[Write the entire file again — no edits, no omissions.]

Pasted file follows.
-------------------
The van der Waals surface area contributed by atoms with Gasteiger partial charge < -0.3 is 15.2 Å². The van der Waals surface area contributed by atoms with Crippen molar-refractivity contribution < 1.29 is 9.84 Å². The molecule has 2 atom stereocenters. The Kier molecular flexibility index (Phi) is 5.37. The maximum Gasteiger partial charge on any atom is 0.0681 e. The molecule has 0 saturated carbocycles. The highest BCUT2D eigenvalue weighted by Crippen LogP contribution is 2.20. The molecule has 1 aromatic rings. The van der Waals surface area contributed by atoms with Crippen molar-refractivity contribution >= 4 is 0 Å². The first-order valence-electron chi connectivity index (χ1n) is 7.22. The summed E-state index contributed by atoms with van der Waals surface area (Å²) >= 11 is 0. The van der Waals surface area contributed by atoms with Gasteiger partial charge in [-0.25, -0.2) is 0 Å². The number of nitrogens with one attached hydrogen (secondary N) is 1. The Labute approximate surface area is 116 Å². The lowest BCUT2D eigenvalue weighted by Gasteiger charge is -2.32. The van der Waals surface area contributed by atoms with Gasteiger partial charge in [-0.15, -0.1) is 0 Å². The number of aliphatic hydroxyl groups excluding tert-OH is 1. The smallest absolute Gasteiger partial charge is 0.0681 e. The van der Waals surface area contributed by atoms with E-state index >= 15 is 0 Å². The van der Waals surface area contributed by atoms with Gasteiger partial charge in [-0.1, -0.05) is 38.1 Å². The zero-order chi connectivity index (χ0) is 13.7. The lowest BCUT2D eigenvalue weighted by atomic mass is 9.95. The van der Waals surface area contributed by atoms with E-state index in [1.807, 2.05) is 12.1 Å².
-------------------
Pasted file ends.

The van der Waals surface area contributed by atoms with Gasteiger partial charge < -0.3 is 15.2 Å². The van der Waals surface area contributed by atoms with Crippen molar-refractivity contribution < 1.29 is 9.84 Å². The molecule has 2 atom stereocenters. The Kier molecular flexibility index (Phi) is 5.37. The maximum Gasteiger partial charge on any atom is 0.0681 e. The molecule has 0 saturated carbocycles. The highest BCUT2D eigenvalue weighted by Crippen LogP contribution is 2.20. The molecule has 1 aromatic rings. The van der Waals surface area contributed by atoms with Crippen molar-refractivity contribution >= 4 is 0 Å². The first-order valence-electron chi connectivity index (χ1n) is 7.22. The summed E-state index contributed by atoms with van der Waals surface area (Å²) >= 11 is 0. The van der Waals surface area contributed by atoms with Gasteiger partial charge in [-0.25, -0.2) is 0 Å². The number of nitrogens with one attached hydrogen (secondary N) is 1. The Labute approximate surface area is 116 Å². The lowest BCUT2D eigenvalue weighted by Gasteiger charge is -2.32. The van der Waals surface area contributed by atoms with Gasteiger partial charge in [-0.15, -0.1) is 0 Å². The number of aliphatic hydroxyl groups excluding tert-OH is 1. The smallest absolute Gasteiger partial charge is 0.0681 e. The van der Waals surface area contributed by atoms with E-state index >= 15 is 0 Å². The van der Waals surface area contributed by atoms with Gasteiger partial charge in [-0.1, -0.05) is 38.1 Å². The zero-order chi connectivity index (χ0) is 13.7. The lowest BCUT2D eigenvalue weighted by atomic mass is 9.95. The van der Waals surface area contributed by atoms with E-state index in [1.807, 2.05) is 12.1 Å².